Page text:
FEMA disaster declaration to help Unicoi County in flood recovery

Sue Guinn Legg • May 14, 2020 at 5:47 PM

Tennessee Gov. Bill Lee on Wednesday announced Unicoi County has been included in a FEMA disaster declaration that will make federal assistance available for the repair of roads and bridges damaged by widespread flooding on April 13.

Eight other Tennessee counties, including Washington County, were previously included in the Major Disaster Declaration for Tennessee issued on April 24.

Local governments and private nonprofit organizations in the declared counties may apply for reimbursement of specific disaster-related costs including debris removal, protective measures and the rebuilding of roads, bridges and other infrastructure damaged by April 13 storms.

Unicoi County Mayor Garland “Bubba” Evely said the county is very happy to be included in the declaration and the eligibility for reimbursement for major road repairs and to equipment needed to complete the repairs.”

“While we appreciated the assistance, it still does not include assistance for individual property owners,” Evely said. “We will continue to look for other sources of help for the property owners.”

Sen. Rusty Crowe, R-Johnson City, who toured multiple sites in the county where the floods washed out roadways and cut off mountainous communities, expressed his appreciation for the work of Lee and other local officials to secure this disaster aid.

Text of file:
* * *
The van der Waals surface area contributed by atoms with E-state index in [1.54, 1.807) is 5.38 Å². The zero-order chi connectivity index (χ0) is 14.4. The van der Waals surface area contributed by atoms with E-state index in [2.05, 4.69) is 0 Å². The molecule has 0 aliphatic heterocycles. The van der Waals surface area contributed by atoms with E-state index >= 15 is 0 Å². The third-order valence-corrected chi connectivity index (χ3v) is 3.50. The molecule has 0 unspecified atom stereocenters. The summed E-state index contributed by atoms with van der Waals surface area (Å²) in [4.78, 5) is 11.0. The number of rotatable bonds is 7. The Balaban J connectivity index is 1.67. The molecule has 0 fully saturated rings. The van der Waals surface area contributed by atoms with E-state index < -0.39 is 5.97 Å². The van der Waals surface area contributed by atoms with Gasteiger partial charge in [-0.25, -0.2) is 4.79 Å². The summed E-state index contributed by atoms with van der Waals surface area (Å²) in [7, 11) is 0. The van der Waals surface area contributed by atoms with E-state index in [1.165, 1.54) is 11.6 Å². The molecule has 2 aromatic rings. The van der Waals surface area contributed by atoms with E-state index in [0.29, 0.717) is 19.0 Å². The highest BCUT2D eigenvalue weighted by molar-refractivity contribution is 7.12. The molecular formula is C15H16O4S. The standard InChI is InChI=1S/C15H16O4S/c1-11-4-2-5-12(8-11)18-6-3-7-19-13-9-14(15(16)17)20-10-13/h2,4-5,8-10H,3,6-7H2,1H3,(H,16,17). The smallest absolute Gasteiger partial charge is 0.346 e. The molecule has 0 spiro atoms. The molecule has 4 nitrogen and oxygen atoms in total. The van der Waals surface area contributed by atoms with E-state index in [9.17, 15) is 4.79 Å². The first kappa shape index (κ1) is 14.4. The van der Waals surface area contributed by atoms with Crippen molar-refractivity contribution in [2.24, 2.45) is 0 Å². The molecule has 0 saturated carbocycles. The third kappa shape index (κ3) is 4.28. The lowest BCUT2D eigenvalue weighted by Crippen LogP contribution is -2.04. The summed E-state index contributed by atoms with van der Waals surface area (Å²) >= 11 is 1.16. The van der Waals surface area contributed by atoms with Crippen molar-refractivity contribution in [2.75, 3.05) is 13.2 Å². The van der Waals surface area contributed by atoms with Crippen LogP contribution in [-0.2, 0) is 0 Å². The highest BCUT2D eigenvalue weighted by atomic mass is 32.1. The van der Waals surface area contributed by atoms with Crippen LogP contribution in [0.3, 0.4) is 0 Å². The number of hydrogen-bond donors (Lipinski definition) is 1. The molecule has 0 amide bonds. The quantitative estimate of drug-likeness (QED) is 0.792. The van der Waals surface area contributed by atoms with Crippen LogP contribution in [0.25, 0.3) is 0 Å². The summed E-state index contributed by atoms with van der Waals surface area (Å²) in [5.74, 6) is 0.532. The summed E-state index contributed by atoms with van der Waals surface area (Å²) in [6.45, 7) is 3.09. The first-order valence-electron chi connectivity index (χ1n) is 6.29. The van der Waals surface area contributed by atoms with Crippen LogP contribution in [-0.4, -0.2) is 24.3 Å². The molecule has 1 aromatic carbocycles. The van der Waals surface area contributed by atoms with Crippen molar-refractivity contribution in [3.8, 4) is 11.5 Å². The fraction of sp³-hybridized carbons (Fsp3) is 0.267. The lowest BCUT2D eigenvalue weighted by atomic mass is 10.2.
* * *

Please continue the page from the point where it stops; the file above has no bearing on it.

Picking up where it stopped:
“I will continue to work with community, state and federal leaders to ensure Unicoi County receives the resources it needs to recover,” Crowe said.

Evely said County Road Superintendent Terry Haynes and EMA Director Ed Hernden, who led the tour with Crowe and U.S. Rep. Phil Roe, R-1st, were instrumental in the county qualifying for the federal aid.

After three major floods in just over a year, the officials are also working with the Army Corps of Engineers on a survey of streams in the county’s Sandy Bottom, Temple Hill, Spivey Mountain, Tilson Mountain and other areas where flooding has recurred.

Haynes has recommended the crops dredge the problem creek beds as was done here following a severe flooding in the 1970s.

Evely said while about two private property owners in the county suffered damage to their homes and property in the April 13 flooding, the number did not meet the threshold needed to qualify the county for funding individual assistance available through the Tennessee Emergency Management Agency.

Preliminary estimates put the cost of repairing roads and bridges damage caused by the April 13 flooding at about $450,000.

Evely said the Temple Hill area in particular is a “phenomenal problem” for the county.

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